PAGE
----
Enslaved @ Irving Plaza

MANHATTAN, NY—A warm December night made coat check unnecessary at Irving Plaza for the oddly-matched bill of Between The Buried and Me and Enslaved. On paper, it was a sensible combination of progressive metal acts, but in practice, the disparity between Enslaved’s Norwegian Viking attitude and BTBAM’s American math-metalcore made a given crowd-goers allegiance plain on sight.

If you dedicated more than four minutes on your facial hair that morning, you were there for BTBAM. Otherwise, Enslaved.

The band took to the stage during a sample of Malcolm McDowell’s famous description of the Korova Milk Bar from A Clockwork Orange, with some notable giddiness from frontman Grutle Kjellson. Opening with the adrenaline-fueled “Fusion of Sense and Earth” off 2006’s Ruun, the Norwegian five-piece confidently commanded their faction of the crowd. If “Fusion of Sense and Earth” isn’t going to get a potential fan into this set, it’s possible nothing might.

The set focused primarily on Enslaved’s material records over the last eight years or so, though notably absent were any songs from 2010’s Axioma Ethica Odini. Vertebrae was unique in that two tracks, “Ground” and “The Watcher,” were performed back-to-back with the band’s trademark ferocity and precision. Nearly every song in the set got the Viking chant encouragement, mostly from keyboardist and vocalist Herbrand Larsen, perched stage left just behind guitarist Arve Isdal.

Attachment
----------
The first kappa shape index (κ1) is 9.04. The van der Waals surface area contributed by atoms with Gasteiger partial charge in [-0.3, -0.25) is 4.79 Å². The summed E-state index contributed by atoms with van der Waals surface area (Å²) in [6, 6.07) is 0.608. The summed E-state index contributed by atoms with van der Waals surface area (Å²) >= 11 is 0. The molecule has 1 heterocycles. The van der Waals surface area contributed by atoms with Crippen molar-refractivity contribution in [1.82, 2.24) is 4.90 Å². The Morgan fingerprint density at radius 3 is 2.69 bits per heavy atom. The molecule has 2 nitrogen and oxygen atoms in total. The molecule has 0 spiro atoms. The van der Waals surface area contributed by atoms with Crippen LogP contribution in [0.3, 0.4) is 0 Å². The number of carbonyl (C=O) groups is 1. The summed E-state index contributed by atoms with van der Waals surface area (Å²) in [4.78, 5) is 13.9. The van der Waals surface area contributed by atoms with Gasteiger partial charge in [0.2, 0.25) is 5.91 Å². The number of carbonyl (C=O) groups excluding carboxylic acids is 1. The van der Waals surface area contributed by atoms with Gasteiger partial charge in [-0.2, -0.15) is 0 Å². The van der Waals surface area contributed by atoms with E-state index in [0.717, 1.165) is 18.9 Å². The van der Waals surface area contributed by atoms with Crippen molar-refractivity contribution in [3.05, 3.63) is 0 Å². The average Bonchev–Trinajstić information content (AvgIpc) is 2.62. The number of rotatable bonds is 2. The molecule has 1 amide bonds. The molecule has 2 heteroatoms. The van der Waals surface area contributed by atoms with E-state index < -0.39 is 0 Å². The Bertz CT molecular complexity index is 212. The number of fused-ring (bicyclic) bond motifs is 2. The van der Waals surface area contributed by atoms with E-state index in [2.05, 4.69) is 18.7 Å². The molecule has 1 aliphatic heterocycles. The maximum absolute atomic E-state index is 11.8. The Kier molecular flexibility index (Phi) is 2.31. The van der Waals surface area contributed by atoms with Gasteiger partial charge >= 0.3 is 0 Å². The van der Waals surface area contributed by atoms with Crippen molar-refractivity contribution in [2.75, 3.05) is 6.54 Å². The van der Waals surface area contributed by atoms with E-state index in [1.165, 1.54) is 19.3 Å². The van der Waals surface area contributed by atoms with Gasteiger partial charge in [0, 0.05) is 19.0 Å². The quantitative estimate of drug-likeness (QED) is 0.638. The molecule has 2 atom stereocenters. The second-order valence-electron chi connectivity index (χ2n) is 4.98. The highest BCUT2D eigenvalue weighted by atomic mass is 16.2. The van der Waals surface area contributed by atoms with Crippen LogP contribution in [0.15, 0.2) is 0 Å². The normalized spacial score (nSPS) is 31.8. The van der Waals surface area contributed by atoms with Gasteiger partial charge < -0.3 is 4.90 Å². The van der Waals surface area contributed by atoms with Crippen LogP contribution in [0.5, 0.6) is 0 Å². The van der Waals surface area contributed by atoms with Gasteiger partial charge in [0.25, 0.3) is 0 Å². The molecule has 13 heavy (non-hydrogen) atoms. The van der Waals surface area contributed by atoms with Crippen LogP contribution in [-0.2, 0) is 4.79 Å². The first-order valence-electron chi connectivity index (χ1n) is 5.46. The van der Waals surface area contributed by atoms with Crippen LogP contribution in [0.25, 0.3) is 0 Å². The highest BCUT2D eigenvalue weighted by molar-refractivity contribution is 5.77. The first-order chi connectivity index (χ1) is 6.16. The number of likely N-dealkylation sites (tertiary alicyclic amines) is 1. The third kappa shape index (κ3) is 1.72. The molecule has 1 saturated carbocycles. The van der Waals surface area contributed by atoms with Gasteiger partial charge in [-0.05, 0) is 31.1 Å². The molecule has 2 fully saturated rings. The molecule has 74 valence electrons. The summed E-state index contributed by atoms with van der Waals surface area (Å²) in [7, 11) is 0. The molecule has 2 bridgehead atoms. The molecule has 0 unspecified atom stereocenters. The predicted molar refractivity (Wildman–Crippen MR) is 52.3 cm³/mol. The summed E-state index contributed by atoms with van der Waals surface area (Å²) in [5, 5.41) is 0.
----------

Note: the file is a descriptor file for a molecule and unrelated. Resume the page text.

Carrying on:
Although, if you didn’t know the members of Enslaved, you could be easily confused; Kjellson intentionally, and playfully, introduced the band members incorrectly, naming Larsen “Dave from Intronaut [an opening act that evening],” for example. The humor was lost on some of the crowd, clearly unfamiliar with the band’s “downloading” of a sheep several years ago in protest of music piracy in their home country. The between-song banter was jocular, but you had to be in on the joke.

Being main support, however, there was not much time between songs. Enslaved’s tendency to write songs well past the eight minute mark made their set feel short, and in total the band was able to pull off only six songs. “Death in The Eyes of Dawn” thundered along as the second song of the set and highlighted Kjellson’s continued improvement on his clean vocals and harmonization with Larson. The album they’re supporting this time around, 2015’s In Times, contributed “Building With Fire” to the set.

One unexpected twist; the band’s closing song was not “Isa,” off the 2004 album of the same name. Even Kjellson had to tell the crowd they weren’t getting it over several fans chanting for it. Instead, “Convoys To Nothingness,” featuring more of the aforementioned vocal harmonies than its original recording, from 2001’s Monumension closed out the evening for Norway’s heady metal warriors.